As speculation continues as to whether there will be a coalition between moderate Presidential candidate Hassan Rouhani and his reformist counterpart Mohammad-Reza Aref, Rouhani tweets this photograph of women supporters in Ilam holding signs reading „coalition“ and photographs of Aref.
Is Press TV Supporting Rouhani And Aref?
Of the five video reports linked on Press TV’s election coverage page this morning, two are aboutRouhani and two about Aref (the remaining video is about Tehran mayor and Presidential candidate Mohammad-Baqer Qalibaf)
As Rouhani notes on his Twitter account, Press TV has also offered an English-language subtitled extract of his campaign video:
In the three-minute extract from Rouhani’s campaign video, the moderate candidate says:
I am happy to have moved war, sanctions and the UN Security Council resolutions away from Iran. I pride myself on having succeeded in winning the unanimous confirmation of the IAEA Board of Governors regarding the peaceful nature of Iran’s nuclear activities. It would be nice to see centrifuges turning, provided that the wheels of the country also turn.
Presidential Debate Reveals Differences On Women’s Rights
AP’s Ali Akbar Dareini reports on Wednesday’s second televised Presidential debate, noting that it revealed the eight male candidates‘ different stances on issues like women’s rights and personal freedoms.
Dareini notes: Moderates vowed to loosen restrictions and hard-liners backed strong state intervention in people‘ lives.
While moderate candidate Hassan Rouhani said he would form a women’s affairs ministry, his principlist rival Saeed Jalili said that a woman’s place was in the home.
Following the debate, however, Jalili tweeted that his wife was a medical doctor:
Rouhani — whose social media profiles have featured images of female supporters — tweeted the following comments about his views on women’s roles:
Comment Of The Day: Reaction To Presidential Debate
EA’s comment of the day comes from poster Vakil-e-Roaya, who has this to say about Presidential candidate and lead nuclear negotiator Saeed Jalili’s contributions to Wednesday’s televised debate on Art and Culture:
The only fruitful thing of the second debate for me was developing a sense of compassion for Catherine Ashton. I now understand what she must have gone through in those excruciating negotiations with her counterpart Saeed Jalili.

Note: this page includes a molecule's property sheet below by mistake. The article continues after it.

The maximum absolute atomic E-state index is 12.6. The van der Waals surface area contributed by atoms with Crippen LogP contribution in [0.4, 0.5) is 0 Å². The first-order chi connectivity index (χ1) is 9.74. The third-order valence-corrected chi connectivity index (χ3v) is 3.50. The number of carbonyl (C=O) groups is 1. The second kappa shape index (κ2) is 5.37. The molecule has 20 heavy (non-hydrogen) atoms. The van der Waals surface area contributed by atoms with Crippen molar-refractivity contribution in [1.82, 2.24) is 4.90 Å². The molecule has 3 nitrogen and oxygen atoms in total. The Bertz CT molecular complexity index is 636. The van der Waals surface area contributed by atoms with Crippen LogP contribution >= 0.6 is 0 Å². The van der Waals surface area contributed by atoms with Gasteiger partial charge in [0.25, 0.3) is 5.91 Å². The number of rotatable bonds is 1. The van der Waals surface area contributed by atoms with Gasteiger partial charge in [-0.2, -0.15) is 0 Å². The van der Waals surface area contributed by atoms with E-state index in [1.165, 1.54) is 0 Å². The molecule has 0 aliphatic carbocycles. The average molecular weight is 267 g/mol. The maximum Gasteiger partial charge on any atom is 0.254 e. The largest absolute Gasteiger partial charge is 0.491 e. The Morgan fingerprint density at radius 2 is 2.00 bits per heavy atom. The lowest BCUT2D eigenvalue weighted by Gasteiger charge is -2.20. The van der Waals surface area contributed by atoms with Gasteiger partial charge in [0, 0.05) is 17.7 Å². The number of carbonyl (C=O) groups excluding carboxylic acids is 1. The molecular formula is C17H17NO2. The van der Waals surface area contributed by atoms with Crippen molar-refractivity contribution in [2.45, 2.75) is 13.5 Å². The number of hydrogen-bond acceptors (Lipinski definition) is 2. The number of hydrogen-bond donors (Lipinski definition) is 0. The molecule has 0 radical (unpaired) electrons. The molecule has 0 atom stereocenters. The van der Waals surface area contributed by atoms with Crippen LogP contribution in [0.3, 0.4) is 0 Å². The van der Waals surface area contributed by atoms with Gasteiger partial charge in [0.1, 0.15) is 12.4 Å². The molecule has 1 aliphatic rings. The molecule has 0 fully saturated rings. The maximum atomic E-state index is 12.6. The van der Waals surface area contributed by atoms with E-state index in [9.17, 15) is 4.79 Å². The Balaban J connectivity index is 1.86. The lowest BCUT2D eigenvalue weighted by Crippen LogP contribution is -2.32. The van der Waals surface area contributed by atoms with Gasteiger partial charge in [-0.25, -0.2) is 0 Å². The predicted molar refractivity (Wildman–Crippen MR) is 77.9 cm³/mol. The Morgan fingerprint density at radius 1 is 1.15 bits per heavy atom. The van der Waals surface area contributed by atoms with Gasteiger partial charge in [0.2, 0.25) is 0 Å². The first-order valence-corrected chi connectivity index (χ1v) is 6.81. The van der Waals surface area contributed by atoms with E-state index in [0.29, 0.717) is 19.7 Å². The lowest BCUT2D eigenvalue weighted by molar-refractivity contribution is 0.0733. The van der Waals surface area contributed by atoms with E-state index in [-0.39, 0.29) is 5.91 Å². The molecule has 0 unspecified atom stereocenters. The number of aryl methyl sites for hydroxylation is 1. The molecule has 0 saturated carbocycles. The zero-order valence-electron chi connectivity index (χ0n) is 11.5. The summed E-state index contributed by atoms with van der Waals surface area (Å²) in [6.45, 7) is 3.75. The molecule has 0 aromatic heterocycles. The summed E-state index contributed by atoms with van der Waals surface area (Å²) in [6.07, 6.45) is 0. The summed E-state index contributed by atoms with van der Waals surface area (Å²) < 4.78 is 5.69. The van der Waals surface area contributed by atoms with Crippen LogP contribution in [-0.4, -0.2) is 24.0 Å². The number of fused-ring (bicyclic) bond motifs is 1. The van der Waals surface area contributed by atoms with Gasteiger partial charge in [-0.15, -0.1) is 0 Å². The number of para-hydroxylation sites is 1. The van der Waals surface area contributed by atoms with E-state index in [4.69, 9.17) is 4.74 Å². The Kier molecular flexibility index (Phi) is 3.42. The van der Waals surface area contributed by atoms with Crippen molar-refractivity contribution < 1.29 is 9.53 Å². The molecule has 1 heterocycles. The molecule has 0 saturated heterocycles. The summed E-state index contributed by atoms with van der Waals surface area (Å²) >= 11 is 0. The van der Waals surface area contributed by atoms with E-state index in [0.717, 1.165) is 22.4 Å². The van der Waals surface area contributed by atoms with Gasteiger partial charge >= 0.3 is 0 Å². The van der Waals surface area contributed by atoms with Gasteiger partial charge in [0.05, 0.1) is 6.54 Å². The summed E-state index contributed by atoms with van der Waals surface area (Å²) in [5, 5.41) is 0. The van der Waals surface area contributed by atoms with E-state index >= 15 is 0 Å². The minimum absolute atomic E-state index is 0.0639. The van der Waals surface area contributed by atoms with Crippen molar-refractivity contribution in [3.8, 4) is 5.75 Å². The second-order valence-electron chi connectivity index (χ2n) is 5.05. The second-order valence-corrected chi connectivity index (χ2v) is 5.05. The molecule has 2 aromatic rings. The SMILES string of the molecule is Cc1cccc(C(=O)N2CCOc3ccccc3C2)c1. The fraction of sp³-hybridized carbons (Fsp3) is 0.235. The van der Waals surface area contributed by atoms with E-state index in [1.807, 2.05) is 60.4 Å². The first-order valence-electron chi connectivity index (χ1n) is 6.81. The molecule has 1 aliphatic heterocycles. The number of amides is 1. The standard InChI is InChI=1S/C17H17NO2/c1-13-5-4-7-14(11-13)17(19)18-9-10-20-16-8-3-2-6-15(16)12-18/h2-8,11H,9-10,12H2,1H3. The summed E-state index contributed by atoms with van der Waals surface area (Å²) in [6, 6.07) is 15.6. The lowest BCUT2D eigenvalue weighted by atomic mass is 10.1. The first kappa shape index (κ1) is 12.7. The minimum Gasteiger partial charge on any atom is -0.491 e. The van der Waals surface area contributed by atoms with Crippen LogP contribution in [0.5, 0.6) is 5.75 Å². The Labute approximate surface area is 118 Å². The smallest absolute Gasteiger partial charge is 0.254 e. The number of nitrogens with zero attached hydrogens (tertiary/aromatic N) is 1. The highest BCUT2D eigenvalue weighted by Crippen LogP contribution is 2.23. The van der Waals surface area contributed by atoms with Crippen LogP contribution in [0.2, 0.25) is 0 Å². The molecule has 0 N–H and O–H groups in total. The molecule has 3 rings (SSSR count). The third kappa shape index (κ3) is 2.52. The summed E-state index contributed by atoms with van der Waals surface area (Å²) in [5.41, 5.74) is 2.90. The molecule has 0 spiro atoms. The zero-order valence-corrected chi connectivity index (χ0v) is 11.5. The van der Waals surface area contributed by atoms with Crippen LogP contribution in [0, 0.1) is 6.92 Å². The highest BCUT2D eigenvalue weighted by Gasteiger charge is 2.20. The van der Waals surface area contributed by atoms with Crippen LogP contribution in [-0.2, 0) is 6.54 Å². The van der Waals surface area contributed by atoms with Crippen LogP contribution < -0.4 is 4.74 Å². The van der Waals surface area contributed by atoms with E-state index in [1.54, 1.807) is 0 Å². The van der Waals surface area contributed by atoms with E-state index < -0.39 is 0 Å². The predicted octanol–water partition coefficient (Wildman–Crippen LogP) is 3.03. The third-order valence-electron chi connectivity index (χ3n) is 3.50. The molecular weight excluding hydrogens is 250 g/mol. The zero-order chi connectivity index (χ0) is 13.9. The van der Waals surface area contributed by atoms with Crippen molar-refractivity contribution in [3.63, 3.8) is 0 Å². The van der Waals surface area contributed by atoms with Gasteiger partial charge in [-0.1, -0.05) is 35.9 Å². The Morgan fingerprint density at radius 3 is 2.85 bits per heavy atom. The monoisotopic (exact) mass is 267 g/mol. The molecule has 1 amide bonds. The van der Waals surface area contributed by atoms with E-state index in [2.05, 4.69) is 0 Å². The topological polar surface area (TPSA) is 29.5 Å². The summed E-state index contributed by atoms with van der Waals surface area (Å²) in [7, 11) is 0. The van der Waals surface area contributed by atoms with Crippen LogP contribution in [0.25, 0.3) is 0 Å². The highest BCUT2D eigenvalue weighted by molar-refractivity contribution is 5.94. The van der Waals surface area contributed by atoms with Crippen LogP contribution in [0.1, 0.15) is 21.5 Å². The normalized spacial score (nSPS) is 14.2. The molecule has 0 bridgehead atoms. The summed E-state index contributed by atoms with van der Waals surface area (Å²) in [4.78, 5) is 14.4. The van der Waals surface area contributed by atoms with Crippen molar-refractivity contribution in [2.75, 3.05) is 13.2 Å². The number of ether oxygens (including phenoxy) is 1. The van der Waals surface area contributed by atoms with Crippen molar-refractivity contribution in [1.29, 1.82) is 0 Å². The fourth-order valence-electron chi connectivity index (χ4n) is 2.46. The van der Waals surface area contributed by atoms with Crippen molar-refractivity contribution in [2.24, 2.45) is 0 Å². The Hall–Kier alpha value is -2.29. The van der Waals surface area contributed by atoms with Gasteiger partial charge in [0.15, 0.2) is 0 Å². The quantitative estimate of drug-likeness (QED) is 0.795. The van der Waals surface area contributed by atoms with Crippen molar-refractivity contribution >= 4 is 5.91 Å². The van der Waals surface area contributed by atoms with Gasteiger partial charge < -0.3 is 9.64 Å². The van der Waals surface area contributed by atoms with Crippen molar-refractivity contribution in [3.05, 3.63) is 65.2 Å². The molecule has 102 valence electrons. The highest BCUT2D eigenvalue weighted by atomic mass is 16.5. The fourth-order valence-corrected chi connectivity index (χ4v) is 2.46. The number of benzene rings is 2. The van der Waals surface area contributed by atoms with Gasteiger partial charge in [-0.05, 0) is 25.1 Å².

Having undertaken live coverage of the entire debate, Scott Lucas and I can only concur with this comment.
Iranian Envoy In Moscow Comments On S-300 Lawsuit
Press TV on Thursday picked up on a Russian news report from Tuesday regarding comments by Tehran’s ambassador on Moscow’s canceled contract to supply the much-coveted S-300 surface-to-air system.
Last July, Tehran filed an arbitration case against Moscow in Geneva seeking a fine of $4 billion for the canceled contract. Iran sought the S-300s to upgrade its antiquated air defense systems, particularly important in the light of threats of air strikes against its nuclear facilities. The system would make those facilities far less vulnerable to attack by Israel or the US.
Interfax reported remarks by Ambassador Mohammad-Reza Sajjadi, who said that Iran may be prepared to cancel the lawsuit if Russia made good on the contract.
„The fulfillment of the contract that was signed, would of course change the behavior of the Iranian side,“ Interfax quoted Sajjadi as saying. The Iranian envoy added that, in Iran’s view, the UN Security Council Resolution 1929 did not constitute a reason for Russia to cancel the contract.
It is likely that the publication of these remarks now, amid the controversy over whether Russia will supply S-300 systems to the Syrian regime, is a signal by both Iran and Russia of strength in the face of Western criticism. Despite Western pressure, Russia has refused to back down from its position regarding the supply of S-300 systems to Assad.
Football Watch: Iran’s National Team Returns Home
Iran’s national football team returns home to Tehran after „sweet“ victory against rival Qatar in the World Cup qualifier.
New Facebook Page Calls For Coalition Between Aref, Rouhani
A Facebook page, created on June 2, calls for a coalition between reformist candidate Mohammad-Reza Aref and his moderate counterpart, Hassan Rouhani.
While there have been rumors of a possible alliance floating around the Iranian media, Aref has denied that he will step down in favor of Rouhani. However, there is still time before the vote on June 14 for such a coalition to take place. EA’s Scott Lucas believes this will happen, although I am more cautious.
US Extends Waivers on 9 Countries Over Iran Sanctions
The US State Department has renewed six-month waivers on sanctions for nine countries, including Turkey, China, and India, over oil purchases from Iran.
Since the US stepped up sanctions in 2011, Iran’s oil market has been restricted to four major countries — China, India, Japan, and South Korea — and even those customers have reduced purchases.
In April, Iran’s sales of oil fell to 741,000 barrels per day, a historic low and far below the 2.2 million bpd in 2011, before the extension of US sanctions.
Source: EA World
Veröffentlicht am 7. Juni 2013 in Dokumentation, Empfehlungen, Gesetze, Iran Election 2013, Medien, Meinungen, Politik und mit Election 2013, Gesetze, Hassan Rouhani, Human Rights, Iran, Medien, Menschenrechte, Mohammad Reza Aref, Mohsen Rezaee, Politik, Rouhani, Saeed Jalili, Tehran, United States, USA getaggt. Setze ein Lesezeichen auf den Permalink. Kommentare deaktiviert für Iran Today: Is US Pressing for Regime Change?.